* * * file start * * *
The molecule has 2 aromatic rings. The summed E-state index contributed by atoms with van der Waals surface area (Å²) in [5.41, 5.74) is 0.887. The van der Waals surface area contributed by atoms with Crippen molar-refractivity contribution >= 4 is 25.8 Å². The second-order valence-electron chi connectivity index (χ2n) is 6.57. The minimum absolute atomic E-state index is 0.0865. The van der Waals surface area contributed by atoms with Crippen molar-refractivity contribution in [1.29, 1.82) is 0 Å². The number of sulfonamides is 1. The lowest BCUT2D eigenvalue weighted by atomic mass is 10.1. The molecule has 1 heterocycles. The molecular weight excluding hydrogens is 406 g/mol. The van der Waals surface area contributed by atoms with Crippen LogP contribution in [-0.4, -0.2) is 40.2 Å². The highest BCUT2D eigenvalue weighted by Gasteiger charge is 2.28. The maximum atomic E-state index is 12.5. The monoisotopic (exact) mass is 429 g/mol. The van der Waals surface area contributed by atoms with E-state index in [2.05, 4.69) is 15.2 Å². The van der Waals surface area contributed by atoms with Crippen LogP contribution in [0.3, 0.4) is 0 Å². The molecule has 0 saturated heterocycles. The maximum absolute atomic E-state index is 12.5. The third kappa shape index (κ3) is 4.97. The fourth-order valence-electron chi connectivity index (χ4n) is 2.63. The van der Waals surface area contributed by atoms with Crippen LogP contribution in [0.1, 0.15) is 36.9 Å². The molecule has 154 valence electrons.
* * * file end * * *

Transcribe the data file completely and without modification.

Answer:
The molecule has 2 aromatic rings. The summed E-state index contributed by atoms with van der Waals surface area (Å²) in [5.41, 5.74) is 0.887. The van der Waals surface area contributed by atoms with Crippen molar-refractivity contribution >= 4 is 25.8 Å². The second-order valence-electron chi connectivity index (χ2n) is 6.57. The minimum absolute atomic E-state index is 0.0865. The van der Waals surface area contributed by atoms with Crippen molar-refractivity contribution in [1.29, 1.82) is 0 Å². The number of sulfonamides is 1. The lowest BCUT2D eigenvalue weighted by atomic mass is 10.1. The molecule has 1 heterocycles. The molecular weight excluding hydrogens is 406 g/mol. The van der Waals surface area contributed by atoms with Crippen LogP contribution in [-0.4, -0.2) is 40.2 Å². The highest BCUT2D eigenvalue weighted by Gasteiger charge is 2.28. The maximum atomic E-state index is 12.5. The monoisotopic (exact) mass is 429 g/mol. The van der Waals surface area contributed by atoms with E-state index in [2.05, 4.69) is 15.2 Å². The van der Waals surface area contributed by atoms with Crippen LogP contribution in [0.3, 0.4) is 0 Å². The molecule has 0 saturated heterocycles. The maximum absolute atomic E-state index is 12.5. The third kappa shape index (κ3) is 4.97. The fourth-order valence-electron chi connectivity index (χ4n) is 2.63. The van der Waals surface area contributed by atoms with Crippen LogP contribution in [0.1, 0.15) is 36.9 Å². The molecule has 154 valence electrons.